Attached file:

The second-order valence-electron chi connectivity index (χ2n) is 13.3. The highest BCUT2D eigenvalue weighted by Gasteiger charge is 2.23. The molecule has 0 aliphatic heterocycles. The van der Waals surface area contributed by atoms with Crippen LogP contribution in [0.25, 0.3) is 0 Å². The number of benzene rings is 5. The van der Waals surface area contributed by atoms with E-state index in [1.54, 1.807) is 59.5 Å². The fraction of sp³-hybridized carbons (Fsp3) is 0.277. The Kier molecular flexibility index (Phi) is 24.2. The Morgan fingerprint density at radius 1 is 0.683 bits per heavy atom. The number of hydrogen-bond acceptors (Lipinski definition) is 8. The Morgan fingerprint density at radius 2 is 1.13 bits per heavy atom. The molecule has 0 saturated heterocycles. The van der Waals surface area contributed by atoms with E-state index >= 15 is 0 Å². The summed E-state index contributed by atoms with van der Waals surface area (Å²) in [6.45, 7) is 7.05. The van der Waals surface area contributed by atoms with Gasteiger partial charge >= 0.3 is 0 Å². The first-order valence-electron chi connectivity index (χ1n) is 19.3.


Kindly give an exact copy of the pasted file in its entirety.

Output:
The second-order valence-electron chi connectivity index (χ2n) is 13.3. The highest BCUT2D eigenvalue weighted by Gasteiger charge is 2.23. The molecule has 0 aliphatic heterocycles. The van der Waals surface area contributed by atoms with Crippen LogP contribution in [0.25, 0.3) is 0 Å². The number of benzene rings is 5. The van der Waals surface area contributed by atoms with E-state index in [1.54, 1.807) is 59.5 Å². The fraction of sp³-hybridized carbons (Fsp3) is 0.277. The Kier molecular flexibility index (Phi) is 24.2. The Morgan fingerprint density at radius 1 is 0.683 bits per heavy atom. The number of hydrogen-bond acceptors (Lipinski definition) is 8. The Morgan fingerprint density at radius 2 is 1.13 bits per heavy atom. The molecule has 0 saturated heterocycles. The van der Waals surface area contributed by atoms with E-state index >= 15 is 0 Å². The summed E-state index contributed by atoms with van der Waals surface area (Å²) in [6.45, 7) is 7.05. The van der Waals surface area contributed by atoms with Gasteiger partial charge >= 0.3 is 0 Å². The first-order valence-electron chi connectivity index (χ1n) is 19.3.